By the opening of the American Revolution, William Beadle was a successful Connecticut merchant and patriot. Before the end of it, he wasn’t. But he did earn distinction as the first documented mass murderer-suicide in North America.
He had acquired more wealth than most merchants, and most merchants acquired more wealth than ordinary people, according to Beadle’s biographer, James Smart.
He did so well that he could send money for the relief of Boston after Parliament closed the port after the Boston Tea Party.
But then he found himself no longer among Connecticut’s elite, and the reality horrified him.
Beadle was born in London in 1730. He had come to Fairfield, Conn., and married into a well-established family. His wife Lydia and he moved to Wethersfield in 1773. By 1780, they had a son and three daughters.
In 1776, with the Revolution under way, the Continental Congress declared that Continental currency would be its official paper money. It enjoined businesses from inflating prices, and ordered that Continental currency be accepted at face value.
Within five years, the Congress would print so much of the money to pay for the costs of the war that it would had to devalue it. The official devaluation ruined anyone who held large amounts of the currency. And that was what happened to William Beadle.
A great many businesses wrestled with whether or not to raise prices during the war. Most did increase their prices to some degree at least. Beadle, an ardent patriot, did not. And he continued to honor Continental currency at its face value. As a result, he accumulated a great pile of currency.
After 1780, when Congress officially devalued the currency so that 40 dollars equaled one dollar, the value of the Continental currency continued to plunge. Eventually, it stopped circulating.
The free fall in the value of the continental currency and hyper inflation in the American war years would have left Beadle much worse off – if he had lived long enough to see it through. Instead, he took matters into his own hands.
With the war dragging on and his fortunes in ruins, Beadle began to formulate a plan. He thought it preferable to die rather than to go on living in abject poverty. As he had failed to provide for his children, he thought it better that they should die as well.
William Beadle began constructing an unusual set of deistic religious beliefs to justify, or at least excuse, his plans. For nearly three years Beadle brooded over the best course of action. He convinced himself that he did have the right to kill himself and his children, but he was unsure about whether he had the right to kill Lydia, his wife.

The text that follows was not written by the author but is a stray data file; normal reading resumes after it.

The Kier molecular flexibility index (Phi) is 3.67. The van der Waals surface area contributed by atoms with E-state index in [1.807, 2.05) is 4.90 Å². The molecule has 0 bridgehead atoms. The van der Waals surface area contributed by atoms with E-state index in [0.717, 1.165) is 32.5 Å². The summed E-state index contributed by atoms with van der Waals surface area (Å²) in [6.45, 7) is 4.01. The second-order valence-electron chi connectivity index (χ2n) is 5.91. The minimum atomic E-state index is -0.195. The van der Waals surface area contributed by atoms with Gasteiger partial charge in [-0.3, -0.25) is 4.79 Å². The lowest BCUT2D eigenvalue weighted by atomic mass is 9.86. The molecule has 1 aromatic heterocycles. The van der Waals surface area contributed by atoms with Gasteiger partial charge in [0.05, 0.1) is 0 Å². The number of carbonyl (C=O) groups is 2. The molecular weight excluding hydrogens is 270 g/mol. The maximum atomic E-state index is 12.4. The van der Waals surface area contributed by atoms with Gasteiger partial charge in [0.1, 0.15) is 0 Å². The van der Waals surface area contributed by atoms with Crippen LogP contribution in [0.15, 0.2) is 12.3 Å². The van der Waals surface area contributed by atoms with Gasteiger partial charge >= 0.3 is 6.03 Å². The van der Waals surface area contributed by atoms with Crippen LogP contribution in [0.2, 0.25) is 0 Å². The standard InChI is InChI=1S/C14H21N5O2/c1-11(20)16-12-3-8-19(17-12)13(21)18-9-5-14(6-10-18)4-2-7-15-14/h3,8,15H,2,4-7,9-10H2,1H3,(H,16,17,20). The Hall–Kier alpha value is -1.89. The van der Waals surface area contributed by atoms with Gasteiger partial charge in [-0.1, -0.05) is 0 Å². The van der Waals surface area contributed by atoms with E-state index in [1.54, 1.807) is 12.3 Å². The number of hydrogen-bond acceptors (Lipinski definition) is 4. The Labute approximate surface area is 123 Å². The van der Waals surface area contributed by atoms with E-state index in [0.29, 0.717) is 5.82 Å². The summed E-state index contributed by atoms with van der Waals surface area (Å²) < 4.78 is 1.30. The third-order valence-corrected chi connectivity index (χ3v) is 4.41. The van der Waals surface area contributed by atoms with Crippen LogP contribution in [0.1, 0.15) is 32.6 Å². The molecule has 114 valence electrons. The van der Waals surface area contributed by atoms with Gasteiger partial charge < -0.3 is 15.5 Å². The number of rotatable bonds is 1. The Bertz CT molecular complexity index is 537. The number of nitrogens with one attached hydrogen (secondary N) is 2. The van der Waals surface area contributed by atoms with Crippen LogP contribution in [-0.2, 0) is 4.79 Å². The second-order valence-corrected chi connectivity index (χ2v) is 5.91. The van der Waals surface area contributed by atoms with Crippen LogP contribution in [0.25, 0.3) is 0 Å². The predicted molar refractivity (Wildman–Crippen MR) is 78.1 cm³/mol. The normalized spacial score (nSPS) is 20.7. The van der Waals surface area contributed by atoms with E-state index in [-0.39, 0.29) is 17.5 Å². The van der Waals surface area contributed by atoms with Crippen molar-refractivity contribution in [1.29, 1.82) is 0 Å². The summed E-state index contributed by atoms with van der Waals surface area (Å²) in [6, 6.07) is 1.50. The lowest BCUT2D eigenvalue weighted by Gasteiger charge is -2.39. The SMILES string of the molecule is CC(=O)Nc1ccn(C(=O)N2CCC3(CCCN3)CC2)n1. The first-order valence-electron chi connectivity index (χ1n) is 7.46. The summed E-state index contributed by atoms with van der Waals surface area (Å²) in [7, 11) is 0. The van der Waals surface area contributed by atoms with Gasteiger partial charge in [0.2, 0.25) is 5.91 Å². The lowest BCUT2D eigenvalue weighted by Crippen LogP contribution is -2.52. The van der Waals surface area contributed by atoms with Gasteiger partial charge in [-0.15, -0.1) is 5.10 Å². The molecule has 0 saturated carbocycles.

On one occasion Lydia left on a trip to Fairfield and William Beadle thought this was his chance to end it all. He began drafting his will. But she returned before expected. Beadle saw it as a sign that she should join the family in death. He wrote in his journal:
“I mean to close the Eyes of six persons thro’ perfect Humanity, and the most endearing fondness & Friendship, For never did mortal father feel more of these tender Ties than myself. I really believe that the true God supports me. For while I am writing these very words and meditate on this intended deed, no singular anguish of mind affects me, and why should it? For my intentions are of the purest kind.”
William Beadle, Murderer
In November of 1782, Lydia told her husband of a dream she had. The dream included a great many important papers, dotted with blood, that seemed to bear on her future. In another dream, she saw a vision of her children, all dead.
William Beadle took the dreams as signs that God approved his plan. On December 11, 1782, he wakened the family maid and asked her to go fetch the doctor. With her out of the house he slit the throats of his wife and children. With the family dead, William Beadle went to his study and placed a pistol in each hand. Pressing the muzzles of the two pistols against his temples, he pulled the triggers and ended his life.
In his will, Beadle directed that his useless pile of Continental currency be retained for seven years in case it ever regained its value.
Had he lived, Beadle would have seen what value his currency retained. Congress would eventually pay its war debts in the 1790s, exchanging Continental Currency for treasury notes, paying one penny on the dollar to buy back the currency.
Connecticut was outraged at Beadle’s actions. His fellow townsmen refused him a burial in the cemetery, instead dumping his body by the Connecticut River. Ministers sermonized his story many times as an example of the evils of Deism.
This story about William Beadle was updated in 2021.